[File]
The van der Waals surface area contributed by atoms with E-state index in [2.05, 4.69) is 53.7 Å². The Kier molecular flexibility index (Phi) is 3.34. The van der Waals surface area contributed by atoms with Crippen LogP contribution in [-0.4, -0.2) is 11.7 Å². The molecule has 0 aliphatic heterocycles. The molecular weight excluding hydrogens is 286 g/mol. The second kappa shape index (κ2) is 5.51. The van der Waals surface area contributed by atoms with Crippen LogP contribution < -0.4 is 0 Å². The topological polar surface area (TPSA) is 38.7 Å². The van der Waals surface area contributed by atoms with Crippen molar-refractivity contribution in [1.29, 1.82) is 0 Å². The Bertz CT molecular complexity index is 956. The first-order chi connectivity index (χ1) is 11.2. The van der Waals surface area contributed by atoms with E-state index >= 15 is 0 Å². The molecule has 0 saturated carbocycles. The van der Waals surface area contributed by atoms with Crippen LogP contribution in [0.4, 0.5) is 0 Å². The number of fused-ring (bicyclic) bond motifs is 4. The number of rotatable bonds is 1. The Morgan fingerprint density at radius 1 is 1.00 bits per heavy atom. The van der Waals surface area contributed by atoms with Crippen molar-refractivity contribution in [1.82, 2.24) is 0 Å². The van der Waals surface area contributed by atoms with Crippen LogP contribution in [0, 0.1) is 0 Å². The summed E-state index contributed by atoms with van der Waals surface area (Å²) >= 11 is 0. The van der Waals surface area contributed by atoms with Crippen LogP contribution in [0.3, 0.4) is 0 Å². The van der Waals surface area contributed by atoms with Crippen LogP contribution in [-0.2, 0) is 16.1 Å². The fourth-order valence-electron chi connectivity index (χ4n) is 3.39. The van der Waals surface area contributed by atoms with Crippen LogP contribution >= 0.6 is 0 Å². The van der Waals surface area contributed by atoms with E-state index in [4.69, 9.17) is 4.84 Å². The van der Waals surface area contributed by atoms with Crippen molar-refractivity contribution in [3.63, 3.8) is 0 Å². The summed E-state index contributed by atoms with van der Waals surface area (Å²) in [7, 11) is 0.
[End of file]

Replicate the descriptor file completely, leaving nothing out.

The van der Waals surface area contributed by atoms with E-state index in [2.05, 4.69) is 53.7 Å². The Kier molecular flexibility index (Phi) is 3.34. The van der Waals surface area contributed by atoms with Crippen LogP contribution in [-0.4, -0.2) is 11.7 Å². The molecule has 0 aliphatic heterocycles. The molecular weight excluding hydrogens is 286 g/mol. The second kappa shape index (κ2) is 5.51. The van der Waals surface area contributed by atoms with Crippen LogP contribution < -0.4 is 0 Å². The topological polar surface area (TPSA) is 38.7 Å². The van der Waals surface area contributed by atoms with Crippen molar-refractivity contribution in [1.29, 1.82) is 0 Å². The Bertz CT molecular complexity index is 956. The first-order chi connectivity index (χ1) is 11.2. The van der Waals surface area contributed by atoms with E-state index >= 15 is 0 Å². The molecule has 0 saturated carbocycles. The van der Waals surface area contributed by atoms with Crippen LogP contribution in [0.4, 0.5) is 0 Å². The number of fused-ring (bicyclic) bond motifs is 4. The number of rotatable bonds is 1. The Morgan fingerprint density at radius 1 is 1.00 bits per heavy atom. The van der Waals surface area contributed by atoms with Crippen molar-refractivity contribution in [1.82, 2.24) is 0 Å². The van der Waals surface area contributed by atoms with Crippen LogP contribution in [0, 0.1) is 0 Å². The summed E-state index contributed by atoms with van der Waals surface area (Å²) >= 11 is 0. The van der Waals surface area contributed by atoms with Crippen LogP contribution in [0.3, 0.4) is 0 Å². The van der Waals surface area contributed by atoms with Crippen LogP contribution in [-0.2, 0) is 16.1 Å². The fourth-order valence-electron chi connectivity index (χ4n) is 3.39. The van der Waals surface area contributed by atoms with Crippen LogP contribution >= 0.6 is 0 Å². The van der Waals surface area contributed by atoms with E-state index in [4.69, 9.17) is 4.84 Å². The van der Waals surface area contributed by atoms with Crippen molar-refractivity contribution in [3.63, 3.8) is 0 Å². The summed E-state index contributed by atoms with van der Waals surface area (Å²) in [7, 11) is 0.